The hospital was thus established by the Methodist Church in one of its various corporate forms, and has remained under its supervision. Its facilities, however, have always been open to everyone, regardless of religion, and, as noted above, it has received support from the community. Most of its 55 beds are constantly in use, and there is no dispute that it fills a need in the Carbondale area, in spite of the establishment and growth of other hospitals nearby.

Nevertheless, Holden has had financial difficulties. During 1956, it sustained an operating loss of more than $30,000, and a net loss in its nonoperating accounts as well. The corporation thus entered 1957 with a working capital deficit even though it had borrowed $25,000 during the year to meet operating expenses. Dr. W.A. Robinson, a Methodist minister and former Holden board chairman, testified that by the end of 1956 the hospital had gone $60,000 in debt and expended $118,000 of its reserves. It had been unable to obtain credit from local tradesmen and at one point was unable to pay its bills.

The board concluded that $160,000 would be needed to put the hospital's finances in order again and it launched a fund raising drive with this amount as the goal. Dr. Robinson testified that only $95,000 was pledged or contributed, and that approximately $70,000 of this amount came from the Woman's Society. The entire amount contributed was returned to the donors, and the pledges were cancelled.

In 1957, the corporation decided to accept an offer by Southern Illinois Hospital Corporation to purchase all of its assets for $275,000. This offer provided that the buyer would pay $25,000 at the time of the sale, and that two notes, one for $75,000 at 5% and another for $175,000 at 1%, both secured by a mortgage, would be given by the vendee. The $75,000 note would be paid over a four-year period, and the other over a maximum period of 18 years. Both notes were subject to the condition that if the hospital should be closed "by any municipal, state or federal authority, or by the fire marshal," the buyer would be released from further liability and would reconvey the property to the seller. As to the $175,000 note, there was a condition that "if, in the sole judgment of Buyer, the operation of the hospital shall be economically unsuccessful," the obligation would cease and the property be reconveyed to the seller. The contract also provided: "Buyer agrees that after delivery of the deed and bill of sale and while any portion of the indebtedness to the Seller is unpaid it will not voluntarily close the hospital and will not intentionally or wilfully do or cause to be done any act which will result in such closing by any municipal, state or federal authority or by the fire marshal."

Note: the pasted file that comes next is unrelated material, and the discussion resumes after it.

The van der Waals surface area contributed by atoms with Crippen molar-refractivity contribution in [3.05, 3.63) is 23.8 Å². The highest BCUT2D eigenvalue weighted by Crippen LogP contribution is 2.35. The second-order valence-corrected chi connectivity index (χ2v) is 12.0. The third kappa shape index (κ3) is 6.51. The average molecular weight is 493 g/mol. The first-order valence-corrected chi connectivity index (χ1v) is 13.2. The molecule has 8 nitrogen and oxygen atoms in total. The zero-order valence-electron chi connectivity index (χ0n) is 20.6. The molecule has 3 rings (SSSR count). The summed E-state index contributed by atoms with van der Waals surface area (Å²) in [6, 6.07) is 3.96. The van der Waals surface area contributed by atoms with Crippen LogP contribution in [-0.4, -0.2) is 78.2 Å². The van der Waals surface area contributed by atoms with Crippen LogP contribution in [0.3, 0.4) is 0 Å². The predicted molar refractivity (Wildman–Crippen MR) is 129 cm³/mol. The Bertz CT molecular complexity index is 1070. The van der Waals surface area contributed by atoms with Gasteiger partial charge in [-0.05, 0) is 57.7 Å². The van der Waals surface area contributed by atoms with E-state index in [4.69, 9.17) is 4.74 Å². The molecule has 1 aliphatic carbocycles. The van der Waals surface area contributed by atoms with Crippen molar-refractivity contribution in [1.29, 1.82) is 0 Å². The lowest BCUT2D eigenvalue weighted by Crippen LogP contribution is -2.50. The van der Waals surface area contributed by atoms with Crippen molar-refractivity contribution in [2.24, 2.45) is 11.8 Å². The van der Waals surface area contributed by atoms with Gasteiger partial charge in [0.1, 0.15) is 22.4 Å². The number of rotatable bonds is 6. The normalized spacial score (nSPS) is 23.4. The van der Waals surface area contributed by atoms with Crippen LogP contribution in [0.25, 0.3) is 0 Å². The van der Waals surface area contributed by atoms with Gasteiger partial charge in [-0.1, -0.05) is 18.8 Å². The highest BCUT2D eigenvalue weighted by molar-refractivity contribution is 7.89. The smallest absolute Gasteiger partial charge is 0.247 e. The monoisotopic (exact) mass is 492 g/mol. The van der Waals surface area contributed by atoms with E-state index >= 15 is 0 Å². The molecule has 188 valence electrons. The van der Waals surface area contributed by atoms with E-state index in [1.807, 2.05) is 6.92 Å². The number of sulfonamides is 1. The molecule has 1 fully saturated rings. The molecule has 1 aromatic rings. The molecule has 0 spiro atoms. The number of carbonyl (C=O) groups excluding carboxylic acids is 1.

Holden's complaint asked that the court decree that the parties to the sale could lawfully carry out their contract. In 1948 Holden had adopted a bylaw stating that title to its property was held in trust for the use of the Woman's Society and the Methodist Conference, and the complaint asked that the court decree that the funds received from the sale would be held upon the same trust, or, in the alternative, that the court decree that the funds be distributed "in accordance with a plan to be formulated by the Board of Directors of the plaintiff and submitted to this court for approval, or otherwise."

The Attorney General denied that the Methodist Conference and the Woman's Society had any interest, by virtue of the bylaw or otherwise, in Holden's assets or in the proceeds of the sale. It was his position that if the court should decide to authorize a sale for less than adequate consideration, it should also decree that Southern would hold the property subject to the terms of Holden's charter. He also asked, however, that the court order Holden to "continue its corporate existence and to carry out the purpose of said charitable trust * * *."

The decree found that Holden's charter did not authorize it to sell its property "so as to defeat the objectives and purposes for which it was formed" and that "it is neither impossible nor impracticable nor illegal for the plaintiff corporation to continue to operate as a charitable public trust * * *." It also found that the Woman's Society and the Methodist Conference had no interest in Holden's assets, that the offer for the purchase of those assets was "grossly inadequate," and that Holden's financial condition was "sound." It found that the directors of Holden had "abused their discretion" in attempting to sell its assets, and ordered that Holden should continue to operate the hospital, subject to the jurisdiction of the court.

On this appeal, the Attorney General urges that the court's decree was proper, laying special emphasis upon the court's finding that the sale price was inadequate and that it is not impractical for Holden to continue to operate. He also argues that the applicable statutes do not permit a sale "in breach of trust." In attacking the decree, Holden places its principal reliance upon the General Not-for-Profit Corporation Act, (Ill. Rev. Stat. 1959, chap. 32, pars. 163a-163a100.) Pointing out that it has done no more than ask the court for instructions about a proposed course of action, it objects strongly to the court's ...